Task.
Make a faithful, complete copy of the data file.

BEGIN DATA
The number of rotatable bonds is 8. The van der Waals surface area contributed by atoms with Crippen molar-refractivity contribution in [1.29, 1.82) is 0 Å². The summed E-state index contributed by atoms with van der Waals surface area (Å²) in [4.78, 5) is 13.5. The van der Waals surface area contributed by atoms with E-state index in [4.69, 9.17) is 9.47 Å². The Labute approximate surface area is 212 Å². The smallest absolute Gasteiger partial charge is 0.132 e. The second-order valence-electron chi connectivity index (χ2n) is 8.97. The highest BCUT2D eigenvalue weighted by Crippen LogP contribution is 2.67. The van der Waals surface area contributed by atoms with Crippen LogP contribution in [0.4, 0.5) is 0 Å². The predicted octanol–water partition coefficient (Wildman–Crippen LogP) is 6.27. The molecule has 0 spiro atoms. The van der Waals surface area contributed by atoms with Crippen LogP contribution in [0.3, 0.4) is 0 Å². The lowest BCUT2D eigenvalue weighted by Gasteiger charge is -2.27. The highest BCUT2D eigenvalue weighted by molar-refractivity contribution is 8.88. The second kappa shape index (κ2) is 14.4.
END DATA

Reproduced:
The number of rotatable bonds is 8. The van der Waals surface area contributed by atoms with Crippen molar-refractivity contribution in [1.29, 1.82) is 0 Å². The summed E-state index contributed by atoms with van der Waals surface area (Å²) in [4.78, 5) is 13.5. The van der Waals surface area contributed by atoms with E-state index in [4.69, 9.17) is 9.47 Å². The Labute approximate surface area is 212 Å². The smallest absolute Gasteiger partial charge is 0.132 e. The second-order valence-electron chi connectivity index (χ2n) is 8.97. The highest BCUT2D eigenvalue weighted by Crippen LogP contribution is 2.67. The van der Waals surface area contributed by atoms with Crippen LogP contribution in [0.4, 0.5) is 0 Å². The predicted octanol–water partition coefficient (Wildman–Crippen LogP) is 6.27. The molecule has 0 spiro atoms. The van der Waals surface area contributed by atoms with Crippen LogP contribution in [0.3, 0.4) is 0 Å². The lowest BCUT2D eigenvalue weighted by Gasteiger charge is -2.27. The highest BCUT2D eigenvalue weighted by molar-refractivity contribution is 8.88. The second kappa shape index (κ2) is 14.4.